By now it is no secret that eating a mainly plant-based diet is the key to keeping diseases at bay. The more plants you can cram into your daily diet the better. And the more variety in those plants the better.
I say this as someone who has eaten my fair share of meat in my lifetime, and still eats meat, by the way. But only on special occasions. Christmas being one of those special occasions.
And on those few-and-far-between occasions when I do have a bite of meat from a two- (and on even rarer occasions four-) legged animal, the portion size is much, much smaller than used to be the case.
In fact, I have almost come to regard meat as my new spice. A condiment, a newfound flavor enhancer, my secret weapon, which, when “sprinkled” across a dish works in tandem with other herbs and spices in boosting the flavor of an otherwise plant centered meal.
And a little goes a long way.
When meat is thought of and used in this way I feel it can still have a place in a healthy and balanced diet.
As long as you go for high quality meats and buy organic wherever possible.
How exactly did I go from someone putting meat front a center to someone who now sees meat as a condiment to spice up a plant focused meal?
It has been a long time since I last thought of a steak or a piece of chicken as the center of attention on my plate.
Although, I have always loved my veggies. Even as a child one of my favorite mid-week dinners consisted of simple steamed vegetables like cauliflower, broccoli, and carrots, served with boiled potatoes (skin on of course and ideally cooked with a large amount of dill), and butter, salt, and pepper. It doesn’t get any simpler than that. But that doesn’t mean I was eating a vegetarian diet.
Far from it in fact.
But when I met my husband that gradually changed. He was already eating mainly vegetarian when we met and many years later, after doing his research and due diligence and weighing the pros and cons up against his family’s history of heart disease, he chose to switch from this mainly vegetarian diet (with some seafood) to a purely plant based diet. No animal protein whatsoever.
So there I was. Being the cook of the family I suddenly had to modify my cooking skills to exclude eggs and dairy (and seafood). I have to admit that the first words which popped into my head were not of the kind I would repeat here… But then, knowing that there was a perfectly valid reason for him to want to make this switch, my only option was to roll up my sleeves and get to it.
The challenge, of course, was how to maintain that high level of flavors in my recipes which I had carefully cultivated over so many years. When you remove eggs, cheese, butter, and other full fat ingredients from recipes the flavors are instantly altered, and not usually for the better if that is the flavor you have been used to. Your dishes stand the risk of losing depth, going flat. It’s as if there is something all together essential missing. So how was I to continue making a richly flavored carrot cake without eggs (not to mention the cream cheese icing)? Pesto without Parmesan? Pizza without mozzarella? The list went on and on.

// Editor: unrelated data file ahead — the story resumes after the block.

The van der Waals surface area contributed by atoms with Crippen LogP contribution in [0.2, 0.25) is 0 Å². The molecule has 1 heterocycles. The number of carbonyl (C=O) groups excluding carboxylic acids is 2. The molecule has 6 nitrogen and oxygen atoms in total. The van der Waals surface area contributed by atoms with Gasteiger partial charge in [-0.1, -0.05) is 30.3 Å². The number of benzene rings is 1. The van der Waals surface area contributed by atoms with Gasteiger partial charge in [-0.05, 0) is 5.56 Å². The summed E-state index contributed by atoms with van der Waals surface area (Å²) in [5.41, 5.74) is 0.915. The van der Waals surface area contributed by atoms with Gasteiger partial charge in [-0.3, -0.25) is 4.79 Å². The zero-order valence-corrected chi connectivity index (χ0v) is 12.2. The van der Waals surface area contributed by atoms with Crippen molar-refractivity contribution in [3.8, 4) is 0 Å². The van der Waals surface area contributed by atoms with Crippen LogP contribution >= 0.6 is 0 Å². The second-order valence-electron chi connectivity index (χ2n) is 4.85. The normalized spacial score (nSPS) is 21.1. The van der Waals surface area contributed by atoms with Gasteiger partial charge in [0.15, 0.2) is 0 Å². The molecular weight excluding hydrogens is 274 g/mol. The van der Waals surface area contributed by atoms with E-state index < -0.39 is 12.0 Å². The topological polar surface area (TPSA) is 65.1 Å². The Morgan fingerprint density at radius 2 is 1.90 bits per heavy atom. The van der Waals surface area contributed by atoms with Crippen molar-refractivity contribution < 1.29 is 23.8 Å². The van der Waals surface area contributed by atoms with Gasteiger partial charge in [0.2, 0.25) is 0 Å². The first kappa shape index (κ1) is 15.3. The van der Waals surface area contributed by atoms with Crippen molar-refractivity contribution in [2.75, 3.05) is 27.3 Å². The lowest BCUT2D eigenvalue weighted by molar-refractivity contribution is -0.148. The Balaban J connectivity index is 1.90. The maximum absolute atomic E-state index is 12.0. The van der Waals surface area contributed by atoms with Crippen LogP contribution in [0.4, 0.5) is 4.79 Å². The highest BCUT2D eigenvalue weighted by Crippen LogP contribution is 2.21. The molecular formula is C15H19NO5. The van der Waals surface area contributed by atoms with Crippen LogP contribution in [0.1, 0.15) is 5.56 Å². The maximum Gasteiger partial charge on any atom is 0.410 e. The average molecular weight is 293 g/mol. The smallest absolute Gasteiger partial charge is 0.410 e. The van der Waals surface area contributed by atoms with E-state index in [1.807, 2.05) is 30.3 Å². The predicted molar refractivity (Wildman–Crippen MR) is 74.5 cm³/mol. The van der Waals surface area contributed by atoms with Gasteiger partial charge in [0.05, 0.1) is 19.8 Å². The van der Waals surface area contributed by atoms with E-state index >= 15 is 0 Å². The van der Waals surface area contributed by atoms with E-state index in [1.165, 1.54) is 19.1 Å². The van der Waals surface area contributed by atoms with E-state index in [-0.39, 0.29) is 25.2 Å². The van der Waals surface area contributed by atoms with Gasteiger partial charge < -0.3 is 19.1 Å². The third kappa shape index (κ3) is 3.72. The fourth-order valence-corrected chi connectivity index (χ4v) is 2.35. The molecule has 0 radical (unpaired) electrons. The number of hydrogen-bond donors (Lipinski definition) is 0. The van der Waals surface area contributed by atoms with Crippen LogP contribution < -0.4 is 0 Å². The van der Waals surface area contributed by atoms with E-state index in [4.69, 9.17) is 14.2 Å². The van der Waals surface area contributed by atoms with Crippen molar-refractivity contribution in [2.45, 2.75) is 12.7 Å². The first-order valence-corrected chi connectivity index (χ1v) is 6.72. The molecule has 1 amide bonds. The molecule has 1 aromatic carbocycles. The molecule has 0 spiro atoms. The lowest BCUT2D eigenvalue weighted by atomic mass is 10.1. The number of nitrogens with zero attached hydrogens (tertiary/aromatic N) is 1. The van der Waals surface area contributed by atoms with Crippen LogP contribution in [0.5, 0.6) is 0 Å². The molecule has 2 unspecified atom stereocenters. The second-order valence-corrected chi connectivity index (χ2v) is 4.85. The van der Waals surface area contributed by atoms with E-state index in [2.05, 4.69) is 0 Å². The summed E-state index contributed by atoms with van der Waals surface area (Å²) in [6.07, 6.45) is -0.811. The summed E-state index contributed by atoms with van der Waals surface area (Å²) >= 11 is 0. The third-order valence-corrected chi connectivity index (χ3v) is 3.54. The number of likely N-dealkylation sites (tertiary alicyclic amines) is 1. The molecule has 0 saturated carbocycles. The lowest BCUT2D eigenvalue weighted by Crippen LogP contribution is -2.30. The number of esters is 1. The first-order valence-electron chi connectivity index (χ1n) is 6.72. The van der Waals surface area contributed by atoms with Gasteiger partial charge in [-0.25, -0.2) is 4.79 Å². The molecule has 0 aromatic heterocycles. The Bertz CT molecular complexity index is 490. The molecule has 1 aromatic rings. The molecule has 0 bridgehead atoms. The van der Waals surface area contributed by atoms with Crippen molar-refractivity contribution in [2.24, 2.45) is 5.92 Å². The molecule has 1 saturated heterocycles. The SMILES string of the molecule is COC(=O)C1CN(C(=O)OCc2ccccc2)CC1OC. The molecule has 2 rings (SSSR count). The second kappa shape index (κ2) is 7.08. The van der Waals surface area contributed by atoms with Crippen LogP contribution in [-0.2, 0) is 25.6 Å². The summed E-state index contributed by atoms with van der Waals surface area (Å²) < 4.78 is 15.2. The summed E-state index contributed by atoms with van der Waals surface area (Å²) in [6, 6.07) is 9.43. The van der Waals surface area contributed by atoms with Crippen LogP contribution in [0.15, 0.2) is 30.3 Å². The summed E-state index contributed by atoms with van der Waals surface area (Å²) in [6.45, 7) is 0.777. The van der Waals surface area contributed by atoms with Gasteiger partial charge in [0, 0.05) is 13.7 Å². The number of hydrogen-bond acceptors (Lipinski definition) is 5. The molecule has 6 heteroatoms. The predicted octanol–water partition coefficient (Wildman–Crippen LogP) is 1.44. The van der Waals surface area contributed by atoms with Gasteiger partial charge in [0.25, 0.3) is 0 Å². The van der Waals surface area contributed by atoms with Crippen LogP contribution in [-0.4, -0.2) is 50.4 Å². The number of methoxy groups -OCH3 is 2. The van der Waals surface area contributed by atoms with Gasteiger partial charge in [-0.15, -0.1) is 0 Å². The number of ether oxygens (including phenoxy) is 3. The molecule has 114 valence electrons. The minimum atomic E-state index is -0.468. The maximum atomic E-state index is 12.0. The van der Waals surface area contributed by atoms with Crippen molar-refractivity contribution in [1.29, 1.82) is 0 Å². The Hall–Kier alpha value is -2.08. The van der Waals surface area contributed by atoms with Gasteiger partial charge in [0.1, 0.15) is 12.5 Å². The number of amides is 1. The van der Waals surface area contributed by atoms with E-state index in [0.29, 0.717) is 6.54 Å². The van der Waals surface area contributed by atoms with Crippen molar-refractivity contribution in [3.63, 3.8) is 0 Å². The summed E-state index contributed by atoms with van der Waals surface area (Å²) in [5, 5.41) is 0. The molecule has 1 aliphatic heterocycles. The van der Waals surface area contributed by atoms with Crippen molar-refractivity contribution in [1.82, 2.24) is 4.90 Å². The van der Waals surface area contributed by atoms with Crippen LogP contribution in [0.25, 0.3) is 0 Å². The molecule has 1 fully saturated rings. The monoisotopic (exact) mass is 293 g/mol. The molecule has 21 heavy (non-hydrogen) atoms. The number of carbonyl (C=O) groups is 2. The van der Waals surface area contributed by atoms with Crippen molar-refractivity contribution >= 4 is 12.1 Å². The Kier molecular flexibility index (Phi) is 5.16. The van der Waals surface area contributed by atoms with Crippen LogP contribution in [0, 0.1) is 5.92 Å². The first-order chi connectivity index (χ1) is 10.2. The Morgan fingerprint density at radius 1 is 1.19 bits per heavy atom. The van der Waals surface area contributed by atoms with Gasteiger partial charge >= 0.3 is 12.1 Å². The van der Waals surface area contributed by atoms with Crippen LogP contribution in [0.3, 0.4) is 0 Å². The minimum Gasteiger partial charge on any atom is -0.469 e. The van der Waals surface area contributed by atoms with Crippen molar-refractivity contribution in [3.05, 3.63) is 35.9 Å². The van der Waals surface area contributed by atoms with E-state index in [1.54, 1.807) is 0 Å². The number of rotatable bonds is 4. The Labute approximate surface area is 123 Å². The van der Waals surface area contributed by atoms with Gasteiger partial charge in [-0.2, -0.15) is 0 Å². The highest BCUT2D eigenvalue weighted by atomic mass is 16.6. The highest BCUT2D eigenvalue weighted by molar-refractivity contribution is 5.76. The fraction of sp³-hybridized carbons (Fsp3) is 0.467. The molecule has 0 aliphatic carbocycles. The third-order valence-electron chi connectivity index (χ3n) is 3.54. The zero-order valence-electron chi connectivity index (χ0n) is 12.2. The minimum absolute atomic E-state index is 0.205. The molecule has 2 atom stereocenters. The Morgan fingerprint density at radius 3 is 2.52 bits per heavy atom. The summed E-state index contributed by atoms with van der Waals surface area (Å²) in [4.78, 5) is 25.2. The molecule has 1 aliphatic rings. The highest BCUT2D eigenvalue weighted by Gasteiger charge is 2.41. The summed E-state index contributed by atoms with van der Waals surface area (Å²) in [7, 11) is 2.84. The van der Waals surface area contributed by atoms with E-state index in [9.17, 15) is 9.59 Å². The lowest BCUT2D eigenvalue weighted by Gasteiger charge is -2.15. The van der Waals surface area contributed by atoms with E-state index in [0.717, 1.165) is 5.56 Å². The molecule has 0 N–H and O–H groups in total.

Writing down those initially perceived obstacles today almost seems laughable and makes me realize that from a cooking perspective I was very naive.
But of course I didn’t know then what I know now: that there is virtually no limit to what you can accomplish with plants only.
But back then, realizing that I would more or less have to start from scratch I made careful notes every day as my plant based cooking skills progressed, sometimes backwards I have to admit but over time the general direction was definitely positive.
These notes would eventually end up in me publishing my second cookbook, Simply Delicious – Veggies, but not until I felt I had cracked the code, so to speak, to making gorgeously fulfilling 100% plant based meals without losing any flavor.
Now, many years later we still eat a mainly plant based diet. Hubby stricter than I but he is also one of those who eats to live, whereas I most definitely live to eat!
Because the term plant based usually refers to what is essentially a vegan diet without the added ideological anchors, I have come to think of the way we eat as plant strong or plant-centric, a method of putting you meals together in a way which places plants front and center and treats small amounts of animal protein as a once in a while luxury.
When we do have a piece of fish for dinner that piece of what used to be the main focus of a meal is now served as a side dish or, as I like to do it, as one dish out of several equally important dishes which together make up the complete meal.
It almost feels as if animal protein has become my new spice. That luxuriously deep umami flavor which I sprinkle on foods from time to time to spice up a lovely weekend dinner. But as is the case with any spice I am very careful to not let it overpower the meal.